Belted Kingfisher (Megaceryle Alcyon)
You just might find me near Connecticut rivers, lakes, ponds and streams perched on a tree branch overlooking the water.
The Belted Kingfisher got its name from the alternating bands of white, blue, and rust that form a circle around its throat and breast. The female is more colorful and slightly larger than the male.
This bulky bird is approximately 11-14 inches, and has a wingspan of 19-23 inches. Their large heads are crowned with a bushy crest and a large bill. Their head and back are a grey blue, resembling a Blue Jay. Blue band runs across the breast of both males and females and have a white collar around their neck. The male Kingfisher has a white belly, and the female has a rust color across the white belly.
These birds can be found near Connecticut rivers, lakes, ponds and streams, perched on a branch that overhangs the water, ready to dive for unsuspecting prey.
Although most kingfishers migrate from their range to the warmer climates during the winter months, some do remain throughout the year. These year round residents must locate areas of water that does not freeze in order to hunt for their food.
Belted Kingfishers are very territorial and will use rattling calls to chase intruders from their territory.
Belted Kingfishers live near various bodies of water, spending much of their time perched on tree branches that overhang the water searching for small fish.
The Belted Kingfisher is common to the United States, Alaska and Canada but can also be found in Mexico and into parts of Central & South America, occupying a wide range of aquatic habitats.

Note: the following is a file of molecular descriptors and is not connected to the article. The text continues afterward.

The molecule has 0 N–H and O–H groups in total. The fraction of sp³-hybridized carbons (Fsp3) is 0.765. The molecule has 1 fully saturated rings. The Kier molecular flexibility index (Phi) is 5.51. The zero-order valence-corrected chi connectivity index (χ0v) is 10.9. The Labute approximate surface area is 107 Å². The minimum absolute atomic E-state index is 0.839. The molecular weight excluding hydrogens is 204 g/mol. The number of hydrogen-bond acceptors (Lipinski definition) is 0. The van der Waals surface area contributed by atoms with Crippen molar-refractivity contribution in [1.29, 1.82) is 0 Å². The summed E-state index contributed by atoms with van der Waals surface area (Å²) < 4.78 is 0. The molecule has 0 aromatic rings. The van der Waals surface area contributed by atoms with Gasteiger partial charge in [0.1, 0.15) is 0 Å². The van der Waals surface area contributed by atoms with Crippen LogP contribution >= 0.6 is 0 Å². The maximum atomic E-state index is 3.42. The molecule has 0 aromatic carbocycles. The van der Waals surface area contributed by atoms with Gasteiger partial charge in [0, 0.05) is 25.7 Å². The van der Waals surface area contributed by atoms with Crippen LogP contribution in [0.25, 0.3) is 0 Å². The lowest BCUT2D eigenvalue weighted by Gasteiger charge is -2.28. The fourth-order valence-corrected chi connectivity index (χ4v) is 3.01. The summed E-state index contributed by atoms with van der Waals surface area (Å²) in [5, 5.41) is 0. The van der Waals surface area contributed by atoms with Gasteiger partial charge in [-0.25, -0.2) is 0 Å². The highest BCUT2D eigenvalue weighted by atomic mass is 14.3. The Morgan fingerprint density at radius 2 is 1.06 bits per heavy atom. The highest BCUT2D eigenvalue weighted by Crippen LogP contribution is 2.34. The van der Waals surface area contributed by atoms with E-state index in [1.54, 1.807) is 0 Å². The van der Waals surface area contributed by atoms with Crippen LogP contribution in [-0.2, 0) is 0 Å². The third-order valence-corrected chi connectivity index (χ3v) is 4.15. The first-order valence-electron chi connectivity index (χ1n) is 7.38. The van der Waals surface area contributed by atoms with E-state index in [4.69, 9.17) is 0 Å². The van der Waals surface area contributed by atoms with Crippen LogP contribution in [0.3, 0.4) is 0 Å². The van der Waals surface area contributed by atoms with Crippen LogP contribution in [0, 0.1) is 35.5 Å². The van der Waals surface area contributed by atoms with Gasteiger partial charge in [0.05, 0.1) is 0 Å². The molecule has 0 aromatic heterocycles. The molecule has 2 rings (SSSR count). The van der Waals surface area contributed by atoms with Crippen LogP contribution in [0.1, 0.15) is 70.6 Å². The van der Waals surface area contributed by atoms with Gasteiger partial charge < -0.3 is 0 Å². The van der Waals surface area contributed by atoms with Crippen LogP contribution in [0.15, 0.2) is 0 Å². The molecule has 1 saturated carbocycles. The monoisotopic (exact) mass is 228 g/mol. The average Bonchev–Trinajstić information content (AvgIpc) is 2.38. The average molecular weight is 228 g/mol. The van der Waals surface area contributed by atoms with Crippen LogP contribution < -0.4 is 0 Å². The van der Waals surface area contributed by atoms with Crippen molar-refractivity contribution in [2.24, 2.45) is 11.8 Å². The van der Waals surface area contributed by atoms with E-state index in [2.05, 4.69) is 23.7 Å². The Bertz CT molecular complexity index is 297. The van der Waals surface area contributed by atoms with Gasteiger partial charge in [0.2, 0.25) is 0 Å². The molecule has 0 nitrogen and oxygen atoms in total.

Carnivores. Fish, crayfish, crabs, reptiles, mice, insects and berries.
Unknown in the wild.
Seasonally monogamous. Solitary until mating season which begins in April. Both male and females assist in building their nest in tunnel like burrows that are dug near a body of water. Female will lay between 5-8 eggs. Gestation period- 23- 24 days. Eggs are incubated for 22 days with the male and female assisting in the incubation process. At 16 days the hatchings will be the same weight as their parents. Feathers begin to grow on the hatchings after day 6, are fully feathered by day16, and will begin to venture from the nest for exploration of the tunnel. They can fly around day 23, and will begin leave the burrow around 30 days. At six weeks old the young are independent of their parents.
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Contact Info: Connecticut's Beardsley Zoo 1875 Noble Avenue Bridgeport, CT 06610
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